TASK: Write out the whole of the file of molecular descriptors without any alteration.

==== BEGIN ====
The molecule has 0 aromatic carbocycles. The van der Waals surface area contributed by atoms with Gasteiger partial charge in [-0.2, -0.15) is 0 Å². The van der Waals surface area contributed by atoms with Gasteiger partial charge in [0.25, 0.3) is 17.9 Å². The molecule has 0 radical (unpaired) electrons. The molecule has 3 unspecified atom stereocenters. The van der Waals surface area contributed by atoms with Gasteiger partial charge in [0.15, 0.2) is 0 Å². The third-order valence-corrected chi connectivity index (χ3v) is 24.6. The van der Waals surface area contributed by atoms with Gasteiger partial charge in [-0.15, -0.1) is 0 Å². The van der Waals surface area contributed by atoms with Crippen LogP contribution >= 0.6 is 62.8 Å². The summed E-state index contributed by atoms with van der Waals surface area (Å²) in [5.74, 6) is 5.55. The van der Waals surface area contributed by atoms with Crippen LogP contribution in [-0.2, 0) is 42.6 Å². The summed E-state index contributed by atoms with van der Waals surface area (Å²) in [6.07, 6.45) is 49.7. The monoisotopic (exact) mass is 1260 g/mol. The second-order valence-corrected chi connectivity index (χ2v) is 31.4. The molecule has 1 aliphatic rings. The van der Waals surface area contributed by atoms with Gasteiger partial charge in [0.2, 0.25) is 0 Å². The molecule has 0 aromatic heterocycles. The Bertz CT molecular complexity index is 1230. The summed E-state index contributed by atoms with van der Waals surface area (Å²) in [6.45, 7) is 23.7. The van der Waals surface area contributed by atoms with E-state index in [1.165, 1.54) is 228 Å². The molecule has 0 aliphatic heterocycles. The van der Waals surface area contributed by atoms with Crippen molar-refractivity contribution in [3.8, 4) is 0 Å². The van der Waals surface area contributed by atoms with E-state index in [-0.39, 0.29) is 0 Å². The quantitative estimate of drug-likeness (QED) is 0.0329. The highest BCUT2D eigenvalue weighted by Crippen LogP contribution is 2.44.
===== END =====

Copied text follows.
The molecule has 0 aromatic carbocycles. The van der Waals surface area contributed by atoms with Gasteiger partial charge in [-0.2, -0.15) is 0 Å². The van der Waals surface area contributed by atoms with Gasteiger partial charge in [0.25, 0.3) is 17.9 Å². The molecule has 0 radical (unpaired) electrons. The molecule has 3 unspecified atom stereocenters. The van der Waals surface area contributed by atoms with Gasteiger partial charge in [0.15, 0.2) is 0 Å². The third-order valence-corrected chi connectivity index (χ3v) is 24.6. The van der Waals surface area contributed by atoms with Gasteiger partial charge in [-0.15, -0.1) is 0 Å². The van der Waals surface area contributed by atoms with Crippen LogP contribution >= 0.6 is 62.8 Å². The summed E-state index contributed by atoms with van der Waals surface area (Å²) in [5.74, 6) is 5.55. The van der Waals surface area contributed by atoms with Crippen LogP contribution in [-0.2, 0) is 42.6 Å². The summed E-state index contributed by atoms with van der Waals surface area (Å²) in [6.07, 6.45) is 49.7. The monoisotopic (exact) mass is 1260 g/mol. The second-order valence-corrected chi connectivity index (χ2v) is 31.4. The molecule has 1 aliphatic rings. The van der Waals surface area contributed by atoms with Gasteiger partial charge in [0.2, 0.25) is 0 Å². The molecule has 0 aromatic heterocycles. The Bertz CT molecular complexity index is 1230. The summed E-state index contributed by atoms with van der Waals surface area (Å²) in [6.45, 7) is 23.7. The van der Waals surface area contributed by atoms with E-state index in [1.165, 1.54) is 228 Å². The molecule has 0 aliphatic heterocycles. The van der Waals surface area contributed by atoms with Crippen molar-refractivity contribution in [3.8, 4) is 0 Å². The van der Waals surface area contributed by atoms with E-state index in [-0.39, 0.29) is 0 Å². The quantitative estimate of drug-likeness (QED) is 0.0329. The highest BCUT2D eigenvalue weighted by Crippen LogP contribution is 2.44.